 𝐴𝑅𝑆 = 𝐴𝑅𝑆𝑖𝑗 eq. (1)

     where R, S = I,M,P,S,T,C,N,K,J,U and i, j = 1,2,…24. 7

  •  The matrix consists of elements 24 × 24, and the

    matrix in case of R = S is the domestic intermediate

    demand. And, the matrix in the case of R ≠ S is to

    show the trade coefficient matrix from the economy

    R to the economy S. In the above notations, I, M, P,

    S, T, C, N, K, J and U representing the country

    (economy), refer to Indonesia, Malaysia, Philippines,

    Singapore, Thailand, China, Taiwan, Korea, Japan,

    and the United States, respectively.

     For classification of industry, we adopted the same

    24 sector classification as "Asian International

    Input-Output Table". In order to facilitate the

    description, we integrated into 7 sectors.


  • Appendix Sector Classification in Asian Input-Output Table

    1 Agriculture, livestock, forestry and fishery 001 Paddy

    002 Other agricultural products

    003 Livestock

    004 Forestory

    005 Fishery

    2 Mining and quarrying 006 Crude petroleum and natural gas

    007 Other mining

    3 Manufacturing 008 Food, beverage and tobacco

    009 Textile, leather, and the products thereof

    010 Timber and wooden products

    011 Pulp, paper and printing

    012 Chemical products

    013 Petroleum and petro products

    014 Rubber products

    015 Non-metallic mineral products

    016 Metal products

    017 Machinery

    018 Transport equipment

    019 Other manufacturing products

    4 Electricity, gas, and water supply 020 Electricity, gas, and water supply

    5 Construction 021 Construction

    6 Trade and transport 022 Trade and transport

    7 Services 023 Services

    024 Public administration


  • Interdependence in Asia-Pacific region

     Asian International Input-Output Table provides the

    basic data showing the interdependence among

    these 10 countries (or economies). In this section,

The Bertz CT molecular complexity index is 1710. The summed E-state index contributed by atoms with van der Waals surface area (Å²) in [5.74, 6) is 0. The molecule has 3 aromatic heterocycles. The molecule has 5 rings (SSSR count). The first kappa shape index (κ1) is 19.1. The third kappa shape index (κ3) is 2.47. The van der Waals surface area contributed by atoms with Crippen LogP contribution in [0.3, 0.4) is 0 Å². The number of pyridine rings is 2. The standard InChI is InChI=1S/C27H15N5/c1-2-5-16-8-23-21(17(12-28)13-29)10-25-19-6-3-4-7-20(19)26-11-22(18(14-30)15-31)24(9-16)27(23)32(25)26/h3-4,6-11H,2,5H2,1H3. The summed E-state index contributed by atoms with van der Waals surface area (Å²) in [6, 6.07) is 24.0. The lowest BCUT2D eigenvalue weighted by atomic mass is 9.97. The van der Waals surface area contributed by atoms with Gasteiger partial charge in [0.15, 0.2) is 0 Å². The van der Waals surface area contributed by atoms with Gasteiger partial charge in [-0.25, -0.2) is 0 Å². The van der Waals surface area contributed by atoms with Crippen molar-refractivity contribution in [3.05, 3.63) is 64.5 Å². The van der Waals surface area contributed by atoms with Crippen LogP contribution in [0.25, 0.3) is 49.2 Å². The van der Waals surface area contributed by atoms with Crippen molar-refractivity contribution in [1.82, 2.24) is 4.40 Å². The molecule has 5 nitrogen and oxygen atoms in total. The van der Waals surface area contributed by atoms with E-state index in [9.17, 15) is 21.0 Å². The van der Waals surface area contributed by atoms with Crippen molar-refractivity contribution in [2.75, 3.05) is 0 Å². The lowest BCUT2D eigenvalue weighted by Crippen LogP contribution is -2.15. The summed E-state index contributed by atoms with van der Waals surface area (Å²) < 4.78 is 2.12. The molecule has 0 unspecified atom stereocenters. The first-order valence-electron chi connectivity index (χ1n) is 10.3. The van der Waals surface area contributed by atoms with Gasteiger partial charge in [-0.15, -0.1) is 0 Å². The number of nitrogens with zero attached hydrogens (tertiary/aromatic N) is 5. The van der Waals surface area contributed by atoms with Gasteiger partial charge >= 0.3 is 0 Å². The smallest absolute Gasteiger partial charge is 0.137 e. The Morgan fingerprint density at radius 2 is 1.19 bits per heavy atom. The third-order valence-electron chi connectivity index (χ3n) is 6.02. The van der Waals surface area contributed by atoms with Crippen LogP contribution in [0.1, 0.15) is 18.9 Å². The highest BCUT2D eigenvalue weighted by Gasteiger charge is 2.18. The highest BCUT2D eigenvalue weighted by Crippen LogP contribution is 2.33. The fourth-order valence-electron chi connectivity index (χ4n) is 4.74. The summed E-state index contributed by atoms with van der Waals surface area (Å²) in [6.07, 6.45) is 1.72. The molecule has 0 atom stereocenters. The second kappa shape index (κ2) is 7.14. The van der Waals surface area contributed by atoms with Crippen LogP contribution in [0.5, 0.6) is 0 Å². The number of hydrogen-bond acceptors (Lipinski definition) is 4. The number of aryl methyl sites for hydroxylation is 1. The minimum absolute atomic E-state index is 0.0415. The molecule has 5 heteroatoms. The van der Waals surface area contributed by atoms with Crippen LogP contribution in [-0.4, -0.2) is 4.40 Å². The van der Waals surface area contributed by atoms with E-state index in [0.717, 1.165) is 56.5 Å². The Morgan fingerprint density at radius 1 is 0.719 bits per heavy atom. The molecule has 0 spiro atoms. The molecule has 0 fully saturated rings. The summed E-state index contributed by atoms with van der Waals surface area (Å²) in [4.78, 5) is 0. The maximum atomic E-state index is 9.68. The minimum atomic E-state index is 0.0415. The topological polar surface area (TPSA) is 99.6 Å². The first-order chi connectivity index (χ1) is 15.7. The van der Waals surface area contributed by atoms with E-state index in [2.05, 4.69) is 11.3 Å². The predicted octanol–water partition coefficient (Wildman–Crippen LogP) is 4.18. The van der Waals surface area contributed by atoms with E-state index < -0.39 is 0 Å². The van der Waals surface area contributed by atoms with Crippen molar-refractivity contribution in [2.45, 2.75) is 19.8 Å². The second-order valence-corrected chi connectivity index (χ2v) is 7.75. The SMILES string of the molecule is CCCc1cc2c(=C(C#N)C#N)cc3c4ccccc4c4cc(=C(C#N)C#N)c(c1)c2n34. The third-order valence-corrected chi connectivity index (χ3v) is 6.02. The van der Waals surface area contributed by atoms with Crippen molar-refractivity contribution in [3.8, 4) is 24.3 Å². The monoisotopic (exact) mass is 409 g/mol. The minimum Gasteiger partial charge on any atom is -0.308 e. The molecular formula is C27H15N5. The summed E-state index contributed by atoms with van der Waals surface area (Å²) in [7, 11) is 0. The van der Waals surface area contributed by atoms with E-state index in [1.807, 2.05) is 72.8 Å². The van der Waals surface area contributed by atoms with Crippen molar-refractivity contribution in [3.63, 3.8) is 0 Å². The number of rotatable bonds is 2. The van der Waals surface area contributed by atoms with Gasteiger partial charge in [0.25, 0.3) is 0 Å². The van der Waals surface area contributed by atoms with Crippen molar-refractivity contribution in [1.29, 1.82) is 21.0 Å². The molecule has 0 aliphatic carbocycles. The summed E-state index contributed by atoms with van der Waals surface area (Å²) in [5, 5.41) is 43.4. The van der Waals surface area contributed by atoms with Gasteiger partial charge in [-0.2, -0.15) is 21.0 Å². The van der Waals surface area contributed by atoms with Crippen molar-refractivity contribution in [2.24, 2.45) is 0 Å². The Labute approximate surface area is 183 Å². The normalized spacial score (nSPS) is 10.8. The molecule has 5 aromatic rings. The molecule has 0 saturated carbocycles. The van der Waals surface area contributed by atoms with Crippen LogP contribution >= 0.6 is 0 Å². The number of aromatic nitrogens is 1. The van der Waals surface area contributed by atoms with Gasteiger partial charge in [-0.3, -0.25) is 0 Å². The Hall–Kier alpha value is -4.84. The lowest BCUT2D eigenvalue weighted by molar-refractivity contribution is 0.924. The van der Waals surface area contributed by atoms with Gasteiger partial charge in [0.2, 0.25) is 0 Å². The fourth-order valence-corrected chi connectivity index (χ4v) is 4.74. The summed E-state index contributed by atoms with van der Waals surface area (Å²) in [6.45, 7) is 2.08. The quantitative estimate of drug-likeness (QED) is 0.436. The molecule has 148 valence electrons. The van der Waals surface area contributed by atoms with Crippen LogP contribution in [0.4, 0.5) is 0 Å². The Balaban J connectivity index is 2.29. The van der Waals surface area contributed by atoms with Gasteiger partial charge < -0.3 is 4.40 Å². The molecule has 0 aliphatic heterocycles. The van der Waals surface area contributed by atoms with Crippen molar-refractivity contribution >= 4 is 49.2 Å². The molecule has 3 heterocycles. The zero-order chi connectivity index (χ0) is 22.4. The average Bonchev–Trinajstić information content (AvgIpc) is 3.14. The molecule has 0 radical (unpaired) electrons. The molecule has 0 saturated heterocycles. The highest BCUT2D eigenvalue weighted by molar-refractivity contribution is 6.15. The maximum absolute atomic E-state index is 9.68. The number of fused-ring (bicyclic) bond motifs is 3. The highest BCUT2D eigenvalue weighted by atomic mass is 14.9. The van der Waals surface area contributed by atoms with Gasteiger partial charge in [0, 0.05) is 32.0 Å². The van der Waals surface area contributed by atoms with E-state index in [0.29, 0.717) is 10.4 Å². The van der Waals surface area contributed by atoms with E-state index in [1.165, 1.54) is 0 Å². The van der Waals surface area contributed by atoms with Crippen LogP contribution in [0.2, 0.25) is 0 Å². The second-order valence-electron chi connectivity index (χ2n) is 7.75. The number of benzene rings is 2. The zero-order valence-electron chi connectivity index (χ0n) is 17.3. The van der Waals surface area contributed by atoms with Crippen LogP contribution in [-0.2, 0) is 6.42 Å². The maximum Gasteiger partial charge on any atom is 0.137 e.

we analyse the purchasing and supplying the

    intermediate inputs in production activities, and

    examine how each industry in the entire Asia-Pacific

    region involve mutually, and how large the

    magnitude of its involvement is. We try to explain

    the interdependence of individual industry across



  •  Therefore, in order to analyze the external

    interdependence, we focus on the part of the trade

    matrix in AIIO, Asian International Input-Output Table.

    However, because there is 24 industry sectors in

    each 10 economies, n=240. Input coefficient matrix

    𝐴𝑅𝑆 = 𝐴𝑅𝑆𝑖𝑗 makes up the 240 x 240 (domestic

    intermediate input coefficient + trade coefficient)

    square matrix in the entire AIIO Table. And, Leontief

    inverse obtained from this matrix is shown in 𝐿𝑅𝑆𝑖𝑗 .

    We calculate the External Backward Linkage and the

    External Forward Linkage involving the inverse of

    trade coefficient in AIIO.


  •  Whereas we calculated using Leontief inverse matrix in the part of domestic intermediate demand to get the indicators of backward linkage and forward linkage conventionally, we calculate the newly defined indicators; the External Backward Linkage, EBL and the External Forward Linkage, EFL. We calculate EBL and EFL as for the inverse of trade coefficient part with the other 9 regions 𝑅 ≠ 𝑆 , excluding the Leontief inverse matrix in the self economic region 𝑅 = 𝑆 , to identify the j-th sector in destination S and the i-th industry in the shipping region R, i.e., excluding the diagonal block- matrix of self region’s transaction part, within the block- matrix consisting of 10 regions. In the globalized economy, companies behave cross-regionally across the border in the production process of goods and services. These activities can be described in terms of trade matrix that has been expanded to conduct fragmentation in sourcing.


  •  In contrast with the conventional definition of the

    Backward Linkage and the Forward Linkage, we call

    this new definition to use the part of trade coefficient

    as the External Backward Linkage, EBL and the

    External Forward Linkage, EFL.

     As for the coefficient of sensitivity coefficients and

    influence using one country table as a normal, the

    sourcing supplies has been ignored completely as

    export and import of intermediate goods. Explicitly,

    EBL and EFL defined here, describe the strength of